Celery seed is a spice used in salads, sauces, dressings, brines, and dry rubs. It's available in whole seed and ground. In its whole form, it's a small seed, about the size of a poppy seed, with a dark brown color. When ground it is a fine, dark greenish-brown powder.
What is Celery Seed?
Celery seed, the spice, is made of the seeds of wild celery, which is related to the conventional celery found in supermarkets.
The stalks and leaves of wild celery have a stronger flavor than common celery, so the wild variety is typically only used as the source of seeds for celery seed spice. Although they are tiny, celery seeds are in fact the whole, dried fruit of the wild celery plant.
Celery Seed Vs. Celery Salt
Another celery-based spice you will typically find in the spice aisle is something called celery salt, and although this often contains celery seed, the two are not the same thing.
Celery salt is simply a spice blend consisting of two parts salt and one part ground celery seed (although it is sometimes made using an equivalent amount of dried and ground celery root or celery leaves). Celery salt is is a standard ingredient in the traditional Bloody Mary recipe and it is also a great addition to everything from potato salad and coleslaw to popcorn, french fries, and corn on the cob.
Another spice made from celery is dried celery flakes, which is usually made of dehydrated celery root or celery stalks.
Whole Vs. Ground
The powdered version of celery seed is produced by grinding the seeds, which can make it easier to work with in sauces or smoothies, or any other instance where you might not want the crunch of whole seeds.
Ground celery seed is available in the spice sections at the grocery store. But because grinding it causes the volatile oils in the seeds to evaporate rather quickly, if you want to use ground celery seed, you're better off purchasing whole celery seed and grinding it in a spice grinder at home. Whole celery seed will retain its peak flavor for up to six months, and about half that (or less) for the ground version.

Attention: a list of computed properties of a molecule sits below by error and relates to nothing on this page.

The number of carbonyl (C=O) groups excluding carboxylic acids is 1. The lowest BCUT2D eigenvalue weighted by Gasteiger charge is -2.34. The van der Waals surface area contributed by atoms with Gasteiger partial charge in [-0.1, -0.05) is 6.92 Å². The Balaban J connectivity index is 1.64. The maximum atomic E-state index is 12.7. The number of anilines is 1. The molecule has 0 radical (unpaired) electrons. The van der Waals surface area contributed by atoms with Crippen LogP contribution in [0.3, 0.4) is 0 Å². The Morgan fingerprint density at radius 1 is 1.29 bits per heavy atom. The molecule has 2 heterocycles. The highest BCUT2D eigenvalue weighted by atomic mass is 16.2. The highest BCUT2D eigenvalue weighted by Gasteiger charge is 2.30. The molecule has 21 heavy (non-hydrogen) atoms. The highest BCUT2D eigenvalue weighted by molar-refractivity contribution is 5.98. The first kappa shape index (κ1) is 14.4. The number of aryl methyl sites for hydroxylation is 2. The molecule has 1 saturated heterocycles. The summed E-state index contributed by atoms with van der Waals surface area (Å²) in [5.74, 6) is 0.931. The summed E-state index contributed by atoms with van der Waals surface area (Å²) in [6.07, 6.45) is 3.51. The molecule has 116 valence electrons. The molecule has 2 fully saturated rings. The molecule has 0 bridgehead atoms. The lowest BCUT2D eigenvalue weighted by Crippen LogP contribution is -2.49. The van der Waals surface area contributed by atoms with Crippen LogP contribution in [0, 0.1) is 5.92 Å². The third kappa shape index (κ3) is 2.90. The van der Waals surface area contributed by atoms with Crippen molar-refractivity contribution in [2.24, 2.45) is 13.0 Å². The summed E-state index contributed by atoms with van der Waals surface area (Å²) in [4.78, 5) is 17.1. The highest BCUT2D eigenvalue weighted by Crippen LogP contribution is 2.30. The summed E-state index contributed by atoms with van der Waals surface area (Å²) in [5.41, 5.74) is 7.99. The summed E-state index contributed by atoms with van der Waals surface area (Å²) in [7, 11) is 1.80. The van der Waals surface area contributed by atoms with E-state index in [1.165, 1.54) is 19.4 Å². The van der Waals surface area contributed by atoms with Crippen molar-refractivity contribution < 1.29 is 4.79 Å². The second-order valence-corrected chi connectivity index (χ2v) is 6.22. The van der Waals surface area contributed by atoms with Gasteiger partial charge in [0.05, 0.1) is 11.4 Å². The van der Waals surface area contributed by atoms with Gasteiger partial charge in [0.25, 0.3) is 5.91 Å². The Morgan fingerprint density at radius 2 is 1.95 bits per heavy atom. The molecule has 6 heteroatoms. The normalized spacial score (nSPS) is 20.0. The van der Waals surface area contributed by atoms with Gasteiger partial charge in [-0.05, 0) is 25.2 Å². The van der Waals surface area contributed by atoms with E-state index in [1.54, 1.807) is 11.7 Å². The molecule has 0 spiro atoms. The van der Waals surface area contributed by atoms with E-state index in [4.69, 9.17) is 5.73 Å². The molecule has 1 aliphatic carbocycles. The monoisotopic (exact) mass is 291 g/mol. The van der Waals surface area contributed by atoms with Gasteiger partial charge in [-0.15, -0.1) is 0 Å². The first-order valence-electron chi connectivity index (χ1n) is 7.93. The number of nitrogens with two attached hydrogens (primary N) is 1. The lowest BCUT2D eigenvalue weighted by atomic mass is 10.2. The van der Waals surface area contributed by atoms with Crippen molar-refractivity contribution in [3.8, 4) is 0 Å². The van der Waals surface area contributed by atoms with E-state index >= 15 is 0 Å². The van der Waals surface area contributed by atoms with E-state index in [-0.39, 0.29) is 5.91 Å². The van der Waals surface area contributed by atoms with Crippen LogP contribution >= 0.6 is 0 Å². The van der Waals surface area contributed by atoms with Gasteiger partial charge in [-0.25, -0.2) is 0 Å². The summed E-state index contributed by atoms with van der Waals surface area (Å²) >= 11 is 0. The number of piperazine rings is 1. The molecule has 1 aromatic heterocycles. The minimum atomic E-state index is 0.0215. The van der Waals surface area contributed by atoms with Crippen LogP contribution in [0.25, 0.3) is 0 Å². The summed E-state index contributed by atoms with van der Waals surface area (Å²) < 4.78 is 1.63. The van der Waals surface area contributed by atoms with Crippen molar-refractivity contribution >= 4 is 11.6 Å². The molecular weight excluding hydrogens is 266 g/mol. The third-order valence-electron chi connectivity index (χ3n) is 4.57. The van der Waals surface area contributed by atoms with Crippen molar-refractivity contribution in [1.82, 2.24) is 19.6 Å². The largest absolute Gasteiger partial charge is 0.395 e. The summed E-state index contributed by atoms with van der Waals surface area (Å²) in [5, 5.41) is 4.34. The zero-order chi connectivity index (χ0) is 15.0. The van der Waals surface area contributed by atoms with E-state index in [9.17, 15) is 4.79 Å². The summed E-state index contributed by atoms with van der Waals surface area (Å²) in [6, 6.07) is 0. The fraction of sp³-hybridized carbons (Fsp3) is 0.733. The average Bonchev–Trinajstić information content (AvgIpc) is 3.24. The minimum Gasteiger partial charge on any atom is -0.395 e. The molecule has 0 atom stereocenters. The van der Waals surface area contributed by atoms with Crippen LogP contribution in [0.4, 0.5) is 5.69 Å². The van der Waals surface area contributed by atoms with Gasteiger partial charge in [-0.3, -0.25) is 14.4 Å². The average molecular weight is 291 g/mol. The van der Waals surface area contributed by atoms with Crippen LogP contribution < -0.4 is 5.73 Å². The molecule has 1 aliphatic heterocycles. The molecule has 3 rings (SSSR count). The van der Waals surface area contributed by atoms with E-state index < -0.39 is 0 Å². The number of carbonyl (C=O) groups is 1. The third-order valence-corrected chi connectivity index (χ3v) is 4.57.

What Does it Taste Like?
Celery seed tastes a lot like celery, with the same aromatic and astringent quality in raw stalks of the celery plant. In addition, the seeds have a savory, earthy character as well as a bitter flavor which increases when the spice is used in its ground form as opposed to whole. An excess amount of celery seed can, because of its astringency (think mustard or onion), impart a sensation similar to hotness.
Cooking With Celery Seed
Like celery itself, celery seed happens to pair well with tomatoes. That means it's common to use celery seed in preparations that feature tomatoes, whether it's Bloody Marys, barbecue sauce, or homemade ketchup.
Whole celery seed is also used in brine and pickling spice blends as well as marinades. In general, the powdered form is preferable for preparations that need to be smooth, like ketchup. The whole form is preferable in most other cases, including in dry rubs and dressings. Ground celery seed can be more bitter than the whole form.
Recipes With Celery Seed
As noted before, celery seed is often included as part of recipes that feature tomatoes, including drinks, sauces, soups and salads.
- Classic Bread and Butter Pickles
- Better Than Store-Bought Homemade Ketchup
- Louisiana-Style Vegan Gumbo
Depending on which aspect of the celery seed you are looking to reproduce, there are a couple of feasible substitutions. To replicate the celery flavor of celery seed, substitute dried celery flakes. If it's the slight crunchy texture of the whole seed you're after, substitute whole coriander seed, which are a bit larger than celery seeds and will also impart some warm, nutty, citrusy flavors. Whole dill seed is another substitute.